7 Interesting Facts About ADHD You Can’t-Miss Out On

7 Interesting Facts About ADHD You Can’t-Miss Out On

When you hear the term ADHD, what comes into your mind? People have the stereotypical image of children and teens with ADHD bouncing off the walls with unfocussed energy. But is this a reality or a myth? ADHD (Attention Deficit Hyperactivity Disorder) is one of the most common neuro-developmental disorders diagnosed in children. According to Certified ADHD Coaches, children with ADHD find it difficult to control their impulsive behavior. While some maybe overly active, others may be quiet and withdrawn.

Signs and Symptoms of ADHD

All children find it difficult to focus and behave at one time or another. However, ADHD children are not able to overcome these behaviors despite their best efforts. The symptoms may gradually become worse, leading to stress and anxiety for the children. This is the reason why reputable ADHD coaches always advise parents to watch out for ADHD symptoms in their children, so that they can offer them the proper intervention at the earliest possible time. Common symptoms of ADHD your child may exhibit include:

  • Daydreaming
  • Excessive talking
  • Fidgeting or squirming
  • Making careless mistakes
  • Unable to resist temptation
  • Extreme impatience
  • Trouble with organization
  • Forgets things easily
  • Finds it difficult to follow instructions
  • Avoids sustained efforts

From symptoms of ADHD to treatment, there are specific facts about ADHD you need to know.

  1. Early diagnosis of ADHD: Hare is what you should know as a parent, about the diagnostic process of ADHD. ADHD can be diagnosed at a young age [technically as early as age 2-3, but usually] around the age of 5-6 when they attend school and are expected to sit still in the classroom and to follow instructions. ADHD is a condition that may start early but often goes unnoticed. There is no single medical test such as a blood test to diagnose ADHD. Diagnosis is done by an ADHD professional in a process that includes, evaluating a wide range of symptoms and indicators via in-person meetings and checklists collected from close family members and teachers.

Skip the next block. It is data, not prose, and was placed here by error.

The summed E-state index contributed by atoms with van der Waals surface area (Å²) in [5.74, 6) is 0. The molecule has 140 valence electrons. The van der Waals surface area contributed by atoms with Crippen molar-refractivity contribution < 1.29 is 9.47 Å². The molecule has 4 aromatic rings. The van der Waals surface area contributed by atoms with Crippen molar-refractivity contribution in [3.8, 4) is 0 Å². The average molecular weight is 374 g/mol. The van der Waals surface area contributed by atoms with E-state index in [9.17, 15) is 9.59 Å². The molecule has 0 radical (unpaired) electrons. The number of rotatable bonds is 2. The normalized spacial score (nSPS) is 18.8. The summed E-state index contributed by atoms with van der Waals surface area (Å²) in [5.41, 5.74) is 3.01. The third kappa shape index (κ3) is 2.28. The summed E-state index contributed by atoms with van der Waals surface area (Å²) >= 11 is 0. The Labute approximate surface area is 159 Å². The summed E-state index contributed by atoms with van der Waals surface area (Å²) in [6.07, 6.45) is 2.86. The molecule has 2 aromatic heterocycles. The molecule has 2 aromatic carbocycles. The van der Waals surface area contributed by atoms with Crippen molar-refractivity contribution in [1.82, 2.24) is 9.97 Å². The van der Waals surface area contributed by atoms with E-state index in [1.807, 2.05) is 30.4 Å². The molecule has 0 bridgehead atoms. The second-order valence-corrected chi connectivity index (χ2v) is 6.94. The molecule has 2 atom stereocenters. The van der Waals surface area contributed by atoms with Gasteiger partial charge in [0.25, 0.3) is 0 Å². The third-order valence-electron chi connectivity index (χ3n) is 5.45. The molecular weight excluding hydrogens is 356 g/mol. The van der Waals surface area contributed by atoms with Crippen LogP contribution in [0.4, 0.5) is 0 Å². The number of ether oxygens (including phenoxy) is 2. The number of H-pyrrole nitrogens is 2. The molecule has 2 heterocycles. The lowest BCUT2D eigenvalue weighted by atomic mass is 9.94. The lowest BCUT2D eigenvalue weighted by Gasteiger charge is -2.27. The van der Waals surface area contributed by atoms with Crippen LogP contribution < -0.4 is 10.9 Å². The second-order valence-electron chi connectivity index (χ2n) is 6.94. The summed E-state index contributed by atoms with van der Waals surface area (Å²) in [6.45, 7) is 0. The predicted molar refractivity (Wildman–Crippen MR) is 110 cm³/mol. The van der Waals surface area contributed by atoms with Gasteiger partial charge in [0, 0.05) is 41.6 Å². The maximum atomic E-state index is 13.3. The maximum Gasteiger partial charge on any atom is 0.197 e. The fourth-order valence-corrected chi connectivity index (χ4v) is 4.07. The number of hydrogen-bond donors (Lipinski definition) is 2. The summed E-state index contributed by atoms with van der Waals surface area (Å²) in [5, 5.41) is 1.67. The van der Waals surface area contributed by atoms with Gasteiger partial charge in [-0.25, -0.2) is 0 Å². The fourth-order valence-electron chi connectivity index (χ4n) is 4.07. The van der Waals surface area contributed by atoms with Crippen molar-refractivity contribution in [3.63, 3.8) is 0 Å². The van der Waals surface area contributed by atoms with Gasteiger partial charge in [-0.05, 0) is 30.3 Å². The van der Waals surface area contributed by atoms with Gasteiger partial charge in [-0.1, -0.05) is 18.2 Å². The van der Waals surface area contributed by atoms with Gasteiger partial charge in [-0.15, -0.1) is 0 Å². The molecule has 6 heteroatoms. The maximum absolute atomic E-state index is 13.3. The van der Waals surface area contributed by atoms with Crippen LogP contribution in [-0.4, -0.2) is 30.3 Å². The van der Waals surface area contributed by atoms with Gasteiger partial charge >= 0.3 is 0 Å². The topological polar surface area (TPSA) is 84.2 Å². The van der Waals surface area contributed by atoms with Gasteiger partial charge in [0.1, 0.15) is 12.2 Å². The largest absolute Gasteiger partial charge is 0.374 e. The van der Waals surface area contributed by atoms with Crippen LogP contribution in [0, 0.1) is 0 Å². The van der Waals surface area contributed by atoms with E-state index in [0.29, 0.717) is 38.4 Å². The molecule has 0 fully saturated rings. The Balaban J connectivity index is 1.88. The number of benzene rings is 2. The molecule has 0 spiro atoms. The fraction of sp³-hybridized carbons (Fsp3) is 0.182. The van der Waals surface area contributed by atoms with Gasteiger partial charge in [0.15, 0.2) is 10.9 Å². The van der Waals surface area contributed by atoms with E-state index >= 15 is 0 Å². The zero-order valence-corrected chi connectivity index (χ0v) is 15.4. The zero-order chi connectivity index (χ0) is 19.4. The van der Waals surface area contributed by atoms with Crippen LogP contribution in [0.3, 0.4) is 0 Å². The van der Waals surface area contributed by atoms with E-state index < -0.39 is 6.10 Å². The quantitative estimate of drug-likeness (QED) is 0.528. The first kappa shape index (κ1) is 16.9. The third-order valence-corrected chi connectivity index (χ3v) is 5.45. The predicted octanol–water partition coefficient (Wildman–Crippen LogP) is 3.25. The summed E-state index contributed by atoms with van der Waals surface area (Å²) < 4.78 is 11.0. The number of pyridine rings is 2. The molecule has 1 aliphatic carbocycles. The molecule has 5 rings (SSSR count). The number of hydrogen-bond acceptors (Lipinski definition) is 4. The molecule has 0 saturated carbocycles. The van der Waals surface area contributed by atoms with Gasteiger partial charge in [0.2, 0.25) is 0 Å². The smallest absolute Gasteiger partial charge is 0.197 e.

1. ADHD types: There are three types of ADHD, depending on the kind of symptoms that are dominant  in the individual.

    • Inattentive presentation: This subtype of ADHD is sometimes referred to as ADD or as ADHD without the “H”. It is hard for this individuals to organize and finish a task or pay attention to details. This person is often forgetful or has a hard time following a daily routine.
    • Hyperactive, impulsive presentation: Here, the person fidgets or talks a lot. Some refer to this subtype of ADHD as ADHD with a big “H”. Children with this type of ADHD may display hyperactive behaviors like constantly moving around, squirming or climbing constantly. Individuals feel restless and have trouble resisting temptations. Many children with this subtype will switch as adults to become the Inattentive subtype.
    • Combined presentation: In this type of ADHD, the symptoms of the above two types are equally present in the individual.
  1. Intelligence has nothing to do with ADHD: Many people have a misconception that ADHD children and teens have a low intelligence quotient (IQ). However, in reality, intelligence has nothing to do with ADHD, in fact, many kids with ADHD have higher than average IQs.. Many famous personalities across the world from respected scholars to celebrities are known to have